“If these issues are fought in terms of the specific, particularistic oppressions of women qua women, blacks qua blacks and so on, without being opened out to and informed by other oppressions, they lose their claim to that universality which was their particular contribution to socialism in the first place. And they, further, fall into the error of a new sectarianism – as between blacks versus women, Asians versus Afro-Caribbeans, gays versus blacks and so on – which pulls rank, this time, not on the basis of belief but of suffering: not who is the true believer but who is the most oppressed. Which then sets out the basis on which demands are made for more equal opportunities for greater and more compound oppressions in terms of quotas and proportions and that type of numbers game. That is not to say that there should be no attempt to redress the balance of racial, sexual and gender discrimination, but that these solutions deal not with the politics of discrimination but its arithmetic – giving more weightage to women here and blacks there and so rearranging the distribution of inequality as not to alter the structures of inequality themselves. In the process, these new social movements tend to replace one sort of sectarianism with another and one sort of sectional interest for another when their native thrust and genius was against sectarianism and for a plurality of interests.”

The essay The Hokum of New Times, where most of the aforementioned criticisms of identity politics is found, has become more notorious for other reasons. Sivanandan, out of comradely love and intellectual honesty, ruthlessly eviscerated the arguments of, amongst others, his friend Stuart Hall in a scintillating polemic. Hall had outlined in the pages of influential magazine Marxism Today how the industrial age was giving way to ‘New Times’ – a rapidly accelerating information age, whereby, in the process, “Our own identities, our sense of self, our own subjectivities are being transformed.”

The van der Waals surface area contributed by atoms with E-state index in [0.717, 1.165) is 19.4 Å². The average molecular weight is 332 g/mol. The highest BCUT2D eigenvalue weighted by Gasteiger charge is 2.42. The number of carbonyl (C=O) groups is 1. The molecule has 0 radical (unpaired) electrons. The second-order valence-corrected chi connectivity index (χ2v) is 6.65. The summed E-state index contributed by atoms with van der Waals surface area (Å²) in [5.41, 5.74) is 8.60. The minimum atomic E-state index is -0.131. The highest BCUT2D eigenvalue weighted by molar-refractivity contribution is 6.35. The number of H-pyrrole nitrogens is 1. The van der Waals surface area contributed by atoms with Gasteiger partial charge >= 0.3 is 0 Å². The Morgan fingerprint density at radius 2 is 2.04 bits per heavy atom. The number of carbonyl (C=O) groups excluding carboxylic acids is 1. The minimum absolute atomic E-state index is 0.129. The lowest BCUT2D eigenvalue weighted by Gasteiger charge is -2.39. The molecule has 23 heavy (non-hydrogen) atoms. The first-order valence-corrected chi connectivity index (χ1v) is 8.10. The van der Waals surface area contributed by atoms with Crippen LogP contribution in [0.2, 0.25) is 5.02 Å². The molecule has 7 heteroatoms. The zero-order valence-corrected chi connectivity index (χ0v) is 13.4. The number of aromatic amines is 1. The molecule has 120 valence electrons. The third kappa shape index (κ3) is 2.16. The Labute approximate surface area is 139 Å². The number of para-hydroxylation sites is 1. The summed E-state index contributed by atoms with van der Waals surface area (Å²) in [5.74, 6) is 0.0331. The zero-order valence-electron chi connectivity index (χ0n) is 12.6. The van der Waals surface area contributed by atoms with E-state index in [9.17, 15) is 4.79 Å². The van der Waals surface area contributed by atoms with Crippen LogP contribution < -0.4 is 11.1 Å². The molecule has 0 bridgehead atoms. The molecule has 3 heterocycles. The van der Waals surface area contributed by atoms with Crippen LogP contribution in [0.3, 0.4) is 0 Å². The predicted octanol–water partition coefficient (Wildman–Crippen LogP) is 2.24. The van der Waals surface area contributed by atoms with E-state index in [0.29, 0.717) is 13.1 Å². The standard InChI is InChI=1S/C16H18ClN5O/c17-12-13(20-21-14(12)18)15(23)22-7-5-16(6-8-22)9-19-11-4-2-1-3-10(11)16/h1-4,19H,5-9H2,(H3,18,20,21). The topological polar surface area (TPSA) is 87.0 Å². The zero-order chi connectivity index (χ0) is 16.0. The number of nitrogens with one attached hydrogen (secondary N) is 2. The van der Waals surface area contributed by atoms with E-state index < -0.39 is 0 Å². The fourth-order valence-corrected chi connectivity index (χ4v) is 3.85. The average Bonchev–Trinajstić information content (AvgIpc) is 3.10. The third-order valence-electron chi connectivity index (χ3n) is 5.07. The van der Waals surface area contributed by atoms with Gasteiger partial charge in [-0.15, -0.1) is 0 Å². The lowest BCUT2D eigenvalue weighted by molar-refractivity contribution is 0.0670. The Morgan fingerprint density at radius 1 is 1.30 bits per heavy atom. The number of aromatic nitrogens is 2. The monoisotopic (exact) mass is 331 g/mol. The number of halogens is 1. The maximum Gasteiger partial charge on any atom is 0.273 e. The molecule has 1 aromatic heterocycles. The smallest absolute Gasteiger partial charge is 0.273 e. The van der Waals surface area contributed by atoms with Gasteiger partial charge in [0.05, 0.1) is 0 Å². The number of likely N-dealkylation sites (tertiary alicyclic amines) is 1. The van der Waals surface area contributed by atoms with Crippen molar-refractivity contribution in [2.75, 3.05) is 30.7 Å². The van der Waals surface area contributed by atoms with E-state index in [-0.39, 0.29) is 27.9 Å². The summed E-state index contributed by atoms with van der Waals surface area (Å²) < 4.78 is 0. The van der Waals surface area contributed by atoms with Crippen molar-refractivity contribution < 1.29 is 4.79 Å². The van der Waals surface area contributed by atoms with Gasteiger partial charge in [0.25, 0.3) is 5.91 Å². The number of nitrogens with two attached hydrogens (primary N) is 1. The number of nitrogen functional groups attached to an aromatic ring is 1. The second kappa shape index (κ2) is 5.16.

The Marxism Today collective were terrified of allowing Thatcher, and the right, to consolidate their own ideas within the increasingly alienated and disillusioned general public. The solution, according to the disciples of ‘New Times’, was that one should begin to resist through the vehicle of identity and culture – as opposed to linking them to, let alone changing, the economic base. Hall, in particular, consequently focused much of his intellectual work on the superstructure politics of culture and ideology, rather than the politics of economy: a total inversion of Marxist methodology. “Philosophers have interpreted the world,” Marx famously said, but instead of seeking to change it, added Sivanandan, referring to the intellectuals of Marxism Today, now they sought to “change the interpretation.”

Stuart Hall was also rebuked for overlooking in his analysis the masses of workers throughout the Third World, upon whose exploitation these Eurocentric ‘New Times’ would be owed to and built upon. In fact, Hall had, in 1986, used the previous year’s hugely popular ‘Live Aid’ concert of Bob Geldof – Bono’s predecessor as musician-turned-missionary – as ‘proof’ of the changing political climate in Thatcher’s Britain. Sivanandan had no time for such liberal window-dressing, castigating Hall for changing the discourse of anti-imperialism into one of Western humanism and charity.

Sivanandan ‘s The Hokum of New Times essay can also be interpreted as a prologue to the left’s capitulation under Thatcher; its submission to her mantra of ‘There is no alternative’ (TINA). He infamously characterised the political conclusions of ‘New Times’ as ‘Thatcherism in drag’ – an especially sharp denunciation since it was Hall himself who had initially coined the term ‘Thatcherism’, arguing many years ago that she was not ‘just another’ Tory. With his relentless critique, Sivanandan in some ways projected how the Marxism Today collective’s attempts to fight Thatcherism perhaps unwittingly led them to midwife the birth of New Labour and the ‘Third Way’ ideology of its intellectual guru, Anthony Giddens.